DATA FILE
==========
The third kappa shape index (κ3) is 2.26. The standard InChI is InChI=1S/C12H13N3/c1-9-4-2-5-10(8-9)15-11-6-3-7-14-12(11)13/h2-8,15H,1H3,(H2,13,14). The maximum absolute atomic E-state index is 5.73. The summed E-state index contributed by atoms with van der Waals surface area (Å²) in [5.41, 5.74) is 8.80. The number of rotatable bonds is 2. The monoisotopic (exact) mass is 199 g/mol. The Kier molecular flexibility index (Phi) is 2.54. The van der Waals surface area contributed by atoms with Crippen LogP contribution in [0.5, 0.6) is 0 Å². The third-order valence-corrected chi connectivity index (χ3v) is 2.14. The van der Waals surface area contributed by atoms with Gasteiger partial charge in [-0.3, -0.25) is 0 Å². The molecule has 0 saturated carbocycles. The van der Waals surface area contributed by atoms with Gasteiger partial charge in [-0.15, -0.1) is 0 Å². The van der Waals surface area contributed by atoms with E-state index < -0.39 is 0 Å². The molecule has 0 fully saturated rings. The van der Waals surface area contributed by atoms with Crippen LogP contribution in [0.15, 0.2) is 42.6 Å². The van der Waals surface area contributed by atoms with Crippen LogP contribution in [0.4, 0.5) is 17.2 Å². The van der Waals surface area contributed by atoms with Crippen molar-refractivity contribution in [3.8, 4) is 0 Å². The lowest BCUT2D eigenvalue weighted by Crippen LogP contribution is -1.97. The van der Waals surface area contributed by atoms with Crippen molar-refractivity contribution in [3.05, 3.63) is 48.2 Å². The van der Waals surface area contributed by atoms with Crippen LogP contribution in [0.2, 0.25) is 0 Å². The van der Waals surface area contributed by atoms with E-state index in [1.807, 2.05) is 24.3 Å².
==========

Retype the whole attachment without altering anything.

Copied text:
The third kappa shape index (κ3) is 2.26. The standard InChI is InChI=1S/C12H13N3/c1-9-4-2-5-10(8-9)15-11-6-3-7-14-12(11)13/h2-8,15H,1H3,(H2,13,14). The maximum absolute atomic E-state index is 5.73. The summed E-state index contributed by atoms with van der Waals surface area (Å²) in [5.41, 5.74) is 8.80. The number of rotatable bonds is 2. The monoisotopic (exact) mass is 199 g/mol. The Kier molecular flexibility index (Phi) is 2.54. The van der Waals surface area contributed by atoms with Crippen LogP contribution in [0.5, 0.6) is 0 Å². The third-order valence-corrected chi connectivity index (χ3v) is 2.14. The van der Waals surface area contributed by atoms with Gasteiger partial charge in [-0.3, -0.25) is 0 Å². The molecule has 0 saturated carbocycles. The van der Waals surface area contributed by atoms with Gasteiger partial charge in [-0.15, -0.1) is 0 Å². The van der Waals surface area contributed by atoms with E-state index < -0.39 is 0 Å². The molecule has 0 fully saturated rings. The van der Waals surface area contributed by atoms with Crippen LogP contribution in [0.15, 0.2) is 42.6 Å². The van der Waals surface area contributed by atoms with Crippen LogP contribution in [0.4, 0.5) is 17.2 Å². The van der Waals surface area contributed by atoms with Crippen molar-refractivity contribution in [3.8, 4) is 0 Å². The lowest BCUT2D eigenvalue weighted by Crippen LogP contribution is -1.97. The van der Waals surface area contributed by atoms with Crippen molar-refractivity contribution in [3.05, 3.63) is 48.2 Å². The van der Waals surface area contributed by atoms with Crippen LogP contribution in [0.2, 0.25) is 0 Å². The van der Waals surface area contributed by atoms with E-state index in [1.807, 2.05) is 24.3 Å².